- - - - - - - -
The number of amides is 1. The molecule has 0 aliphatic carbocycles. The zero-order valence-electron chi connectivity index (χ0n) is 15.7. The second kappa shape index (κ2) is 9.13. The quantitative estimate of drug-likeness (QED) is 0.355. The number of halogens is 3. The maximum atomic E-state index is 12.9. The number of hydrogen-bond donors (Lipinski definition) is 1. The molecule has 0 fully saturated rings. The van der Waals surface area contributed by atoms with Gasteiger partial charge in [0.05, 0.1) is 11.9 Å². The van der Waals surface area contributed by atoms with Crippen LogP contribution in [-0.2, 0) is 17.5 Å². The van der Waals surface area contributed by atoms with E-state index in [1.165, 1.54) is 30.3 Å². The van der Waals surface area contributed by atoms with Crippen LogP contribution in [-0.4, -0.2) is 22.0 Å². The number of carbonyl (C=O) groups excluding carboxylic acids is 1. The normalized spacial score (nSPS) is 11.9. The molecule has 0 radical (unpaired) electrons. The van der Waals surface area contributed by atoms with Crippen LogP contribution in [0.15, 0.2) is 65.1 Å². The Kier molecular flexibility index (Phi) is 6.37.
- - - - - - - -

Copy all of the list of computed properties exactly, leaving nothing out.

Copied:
The number of amides is 1. The molecule has 0 aliphatic carbocycles. The zero-order valence-electron chi connectivity index (χ0n) is 15.7. The second kappa shape index (κ2) is 9.13. The quantitative estimate of drug-likeness (QED) is 0.355. The number of halogens is 3. The maximum atomic E-state index is 12.9. The number of hydrogen-bond donors (Lipinski definition) is 1. The molecule has 0 fully saturated rings. The van der Waals surface area contributed by atoms with Gasteiger partial charge in [0.05, 0.1) is 11.9 Å². The van der Waals surface area contributed by atoms with Crippen LogP contribution in [-0.2, 0) is 17.5 Å². The van der Waals surface area contributed by atoms with E-state index in [1.165, 1.54) is 30.3 Å². The van der Waals surface area contributed by atoms with Crippen LogP contribution in [-0.4, -0.2) is 22.0 Å². The number of carbonyl (C=O) groups excluding carboxylic acids is 1. The normalized spacial score (nSPS) is 11.9. The molecule has 0 radical (unpaired) electrons. The van der Waals surface area contributed by atoms with Crippen LogP contribution in [0.15, 0.2) is 65.1 Å². The Kier molecular flexibility index (Phi) is 6.37.